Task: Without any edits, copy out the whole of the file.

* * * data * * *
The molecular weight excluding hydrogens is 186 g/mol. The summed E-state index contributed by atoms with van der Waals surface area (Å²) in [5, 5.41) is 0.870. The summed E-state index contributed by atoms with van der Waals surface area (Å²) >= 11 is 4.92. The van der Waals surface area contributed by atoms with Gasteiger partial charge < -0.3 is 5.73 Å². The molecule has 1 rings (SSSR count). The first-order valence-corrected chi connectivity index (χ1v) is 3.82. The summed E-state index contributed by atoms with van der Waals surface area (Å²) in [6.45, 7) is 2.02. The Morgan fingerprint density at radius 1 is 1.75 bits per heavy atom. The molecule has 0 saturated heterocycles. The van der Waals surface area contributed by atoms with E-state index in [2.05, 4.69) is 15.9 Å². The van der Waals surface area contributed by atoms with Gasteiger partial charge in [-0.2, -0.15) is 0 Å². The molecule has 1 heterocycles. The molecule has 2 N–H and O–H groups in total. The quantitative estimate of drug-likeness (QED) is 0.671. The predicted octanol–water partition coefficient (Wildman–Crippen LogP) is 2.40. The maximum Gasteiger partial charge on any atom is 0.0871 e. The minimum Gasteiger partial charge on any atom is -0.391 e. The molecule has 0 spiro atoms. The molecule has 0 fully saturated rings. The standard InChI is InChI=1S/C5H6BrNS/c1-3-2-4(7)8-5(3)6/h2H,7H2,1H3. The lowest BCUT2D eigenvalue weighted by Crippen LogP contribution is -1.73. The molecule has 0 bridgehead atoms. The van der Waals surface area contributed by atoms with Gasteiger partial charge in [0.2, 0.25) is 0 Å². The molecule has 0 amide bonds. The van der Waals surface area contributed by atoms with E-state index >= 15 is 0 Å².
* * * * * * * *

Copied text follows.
The molecular weight excluding hydrogens is 186 g/mol. The summed E-state index contributed by atoms with van der Waals surface area (Å²) in [5, 5.41) is 0.870. The summed E-state index contributed by atoms with van der Waals surface area (Å²) >= 11 is 4.92. The van der Waals surface area contributed by atoms with Gasteiger partial charge < -0.3 is 5.73 Å². The molecule has 1 rings (SSSR count). The first-order valence-corrected chi connectivity index (χ1v) is 3.82. The summed E-state index contributed by atoms with van der Waals surface area (Å²) in [6.45, 7) is 2.02. The Morgan fingerprint density at radius 1 is 1.75 bits per heavy atom. The molecule has 0 saturated heterocycles. The van der Waals surface area contributed by atoms with E-state index in [2.05, 4.69) is 15.9 Å². The van der Waals surface area contributed by atoms with Gasteiger partial charge in [-0.2, -0.15) is 0 Å². The molecule has 1 heterocycles. The molecule has 2 N–H and O–H groups in total. The quantitative estimate of drug-likeness (QED) is 0.671. The predicted octanol–water partition coefficient (Wildman–Crippen LogP) is 2.40. The maximum Gasteiger partial charge on any atom is 0.0871 e. The minimum Gasteiger partial charge on any atom is -0.391 e. The molecule has 0 spiro atoms. The molecule has 0 fully saturated rings. The standard InChI is InChI=1S/C5H6BrNS/c1-3-2-4(7)8-5(3)6/h2H,7H2,1H3. The lowest BCUT2D eigenvalue weighted by Crippen LogP contribution is -1.73. The molecule has 0 bridgehead atoms. The van der Waals surface area contributed by atoms with Gasteiger partial charge in [0.2, 0.25) is 0 Å². The molecule has 0 amide bonds. The van der Waals surface area contributed by atoms with E-state index >= 15 is 0 Å².